Parks was someone "who wrote at full volume," and often in a way that would put her in danger. "It was her writings that really blew me away," McAleer says, citing as an example an excerpt from an unidentified handwritten note, probably from the 1950s:

Treading the tightrope of Jim Crow from birth to death, from almost our first knowledge of life to our last conscious thought from the cradle to the grave is a major mental acrobatic feat. It takes a noble soul to plumb this line. There is always a line of some kind—color line, hanging rope, tight rope. To me it seems that we are puppets on string in the white man's hands. They say we must be segregated from them by the color line, yet they pull the strings and we perform to their satisfaction or suffer the consequences if we get out of line.

The collection also includes financial documents, like tax returns, that provide concrete evidence of the sacrifice Parks made for her activism. She lost her job as a seamstress at the Montgomery Fair department store shortly after her arrest, and her husband lost his as well.

Soon after the boycott, the Parks decided to move to Detroit, but that city was hit particularly hard by the national recession, McAleer explains. Their joint tax return from 1959 shows a combined income of $661.06, down from $3,749.94 in 1955. In 1965, Representative John Conyers, whom Parks had supported in his election campaign, hired her to work in his district office in Detroit. Parks was able to leave years of poverty behind.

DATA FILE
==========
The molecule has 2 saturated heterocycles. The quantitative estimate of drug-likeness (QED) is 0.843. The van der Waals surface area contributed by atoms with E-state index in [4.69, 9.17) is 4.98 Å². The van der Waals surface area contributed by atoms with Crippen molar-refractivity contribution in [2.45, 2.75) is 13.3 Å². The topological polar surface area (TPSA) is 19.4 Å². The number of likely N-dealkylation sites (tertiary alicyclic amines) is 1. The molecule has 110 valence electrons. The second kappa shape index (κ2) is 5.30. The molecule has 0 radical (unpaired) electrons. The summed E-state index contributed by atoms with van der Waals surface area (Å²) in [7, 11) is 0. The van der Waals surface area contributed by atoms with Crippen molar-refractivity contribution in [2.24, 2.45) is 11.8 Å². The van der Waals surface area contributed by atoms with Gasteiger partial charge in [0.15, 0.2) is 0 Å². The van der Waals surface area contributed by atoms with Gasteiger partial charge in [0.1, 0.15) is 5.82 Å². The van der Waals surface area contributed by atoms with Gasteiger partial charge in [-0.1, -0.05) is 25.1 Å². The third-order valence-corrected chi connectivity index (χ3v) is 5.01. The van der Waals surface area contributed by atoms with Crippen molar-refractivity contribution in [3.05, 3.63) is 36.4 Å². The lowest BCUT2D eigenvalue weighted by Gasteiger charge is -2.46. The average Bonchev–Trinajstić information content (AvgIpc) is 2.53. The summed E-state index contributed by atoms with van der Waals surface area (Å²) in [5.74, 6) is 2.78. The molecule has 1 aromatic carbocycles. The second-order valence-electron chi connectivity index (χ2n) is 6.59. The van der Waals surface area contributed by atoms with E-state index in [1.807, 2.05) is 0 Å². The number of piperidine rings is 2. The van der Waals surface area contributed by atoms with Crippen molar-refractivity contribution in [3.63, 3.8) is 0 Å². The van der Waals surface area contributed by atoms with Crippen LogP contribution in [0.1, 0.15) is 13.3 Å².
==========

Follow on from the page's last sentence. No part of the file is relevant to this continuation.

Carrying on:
"My goal was always to ensure this historic collection would be made available for the public's benefit so that as many people as possible can learn about Rosa Parks and the sacrifices she made to support the civil rights movement," the collection's owner Howard Buffett, the son of billionaire investor Warren Buffett, said in September when he announced the 10-year loan to the Library of Congress.

As of Wednesday, researchers and members of the public of college age and older who have a Library of Congress reader card can examine the thousands of items that present a fuller story of Parks than could be told before. Selected items will be on display as part of a larger civil rights exhibit between March 2 and January 2016, and two additional temporary displays will be on view during the month of March.

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Rosa Parks, Nov. 1956. Photographer not identified. Rosa and Raymond Parks Institute for Self Development/Library of Congress
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Draft letter to a “friend” written by Parks in January 1956, describing racial segregation in Montgomery, Ala. Written on Montgomery Fair department store stationery. Parks was let go from her job as an assistant tailor at the store that month. Rosa Parks Papers/Manuscript Division/Library of Congress
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Rosa Parks waving from a United Air Lines jetway in Seattle, Washington. Photograph by Gil Baker, 1956. Rosa and Raymond Parks Institute for Self Development/Library of Congress